2. Barracks maintainence is critical! Immediately when you arrive, the platoon leadership should divide the barracks into squad duties. This will not be enough (it never is). Take the initiative to write up a schedule (again on butcher paper) for fire guard duties and post it on the inside of the latrine door. Example, 2200-2300: sweep downstairs bay and wipe down tops of lockers. With approximately 7 fire guard hours per night, imagine how much work can get done! My platoon made this realization 3 weeks into Camp. You can start on day 1. Also, meals and maintainence are super difficult. Here's how we did it. In the morning, let's say your platoon is third in order of chow in the company. Send a runner to the chow hall so he can come back and tell the PL when the platoon before you has one squad left to eat. Then send three squads to eat. Leave one squad behind to clean. When your first platoon member is done eating, he comes back to your barracks and relieves one of the guys who is cleaning. The next guy does the same. And so on. This way you always have one full squad cleaning every morning, all morning! Then, do the same for dinner. It really works well. But it takes trust and coordination.
3. Set up a fire escape plan. (This might seem really cheesy, but it's important, works well, and if you're the first in your company to do it you'll look really good!) Again, with butcher paper, diagram and post prominently a schematic of the platoon barracks and where every individual and squad exits in case of fire. Also, where they will meet and get accountability outside. Then when you are in a Plt leadership position, have a fire drill for the morning formation. Instead of simply falling out of the barracks, practice the fire plan. Inform everyone the night before and use a whistle. It shows initiative, sensitivity, and makes a lot of noise.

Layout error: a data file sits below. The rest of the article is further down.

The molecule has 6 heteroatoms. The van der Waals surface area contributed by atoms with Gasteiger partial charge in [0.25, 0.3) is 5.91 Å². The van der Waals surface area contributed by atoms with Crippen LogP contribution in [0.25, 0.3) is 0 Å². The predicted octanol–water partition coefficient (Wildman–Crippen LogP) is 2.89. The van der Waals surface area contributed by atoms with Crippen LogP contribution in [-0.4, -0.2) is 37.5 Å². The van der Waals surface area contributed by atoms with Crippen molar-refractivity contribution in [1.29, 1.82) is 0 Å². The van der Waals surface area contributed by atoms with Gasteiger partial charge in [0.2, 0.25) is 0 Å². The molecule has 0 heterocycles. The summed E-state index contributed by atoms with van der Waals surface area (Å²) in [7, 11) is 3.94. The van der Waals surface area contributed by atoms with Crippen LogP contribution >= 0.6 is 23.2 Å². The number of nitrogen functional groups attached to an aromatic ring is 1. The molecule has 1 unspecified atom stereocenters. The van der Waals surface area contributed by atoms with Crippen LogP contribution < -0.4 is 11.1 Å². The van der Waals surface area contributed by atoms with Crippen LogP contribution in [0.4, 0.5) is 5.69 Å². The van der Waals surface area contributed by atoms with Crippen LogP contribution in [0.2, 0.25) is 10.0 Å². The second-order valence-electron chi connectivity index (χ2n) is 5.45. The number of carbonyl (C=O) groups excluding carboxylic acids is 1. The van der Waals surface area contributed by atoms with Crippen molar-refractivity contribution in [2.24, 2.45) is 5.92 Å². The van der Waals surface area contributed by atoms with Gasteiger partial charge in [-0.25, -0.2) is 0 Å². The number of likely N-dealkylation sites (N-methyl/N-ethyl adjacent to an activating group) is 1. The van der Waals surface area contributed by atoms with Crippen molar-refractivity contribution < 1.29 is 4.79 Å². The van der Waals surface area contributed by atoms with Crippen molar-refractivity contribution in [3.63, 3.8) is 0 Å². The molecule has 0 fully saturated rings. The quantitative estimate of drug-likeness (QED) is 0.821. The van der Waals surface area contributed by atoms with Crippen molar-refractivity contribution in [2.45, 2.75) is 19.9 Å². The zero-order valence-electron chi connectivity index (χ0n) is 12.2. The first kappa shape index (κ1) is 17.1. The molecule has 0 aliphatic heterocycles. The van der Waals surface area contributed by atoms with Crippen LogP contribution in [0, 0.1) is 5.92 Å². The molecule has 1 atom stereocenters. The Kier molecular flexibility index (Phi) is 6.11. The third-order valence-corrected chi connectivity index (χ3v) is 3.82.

4. Every squad has a personality. Every squad has someone who becomes the backbone, who people come to for advice. Be it. One way to do this is to become the resident Land Nav expert. Get really good and get your questions answered now. Assume duties as the "permanent" compass man for your squad and platoon. This will be crucial at the end of camp during tactics. No one really wants to take responsibility for guiding the platoon. If you always volunteer for it, you will become a fixture in that job because you are reliable. It means always knowing where you are, carrying the map, advising the PL, and generally getting less sleep during field time. It's much easier to simply follow along. But, remember we are training to be leaders. So lead. The TACs will definitely notice. It worked for me.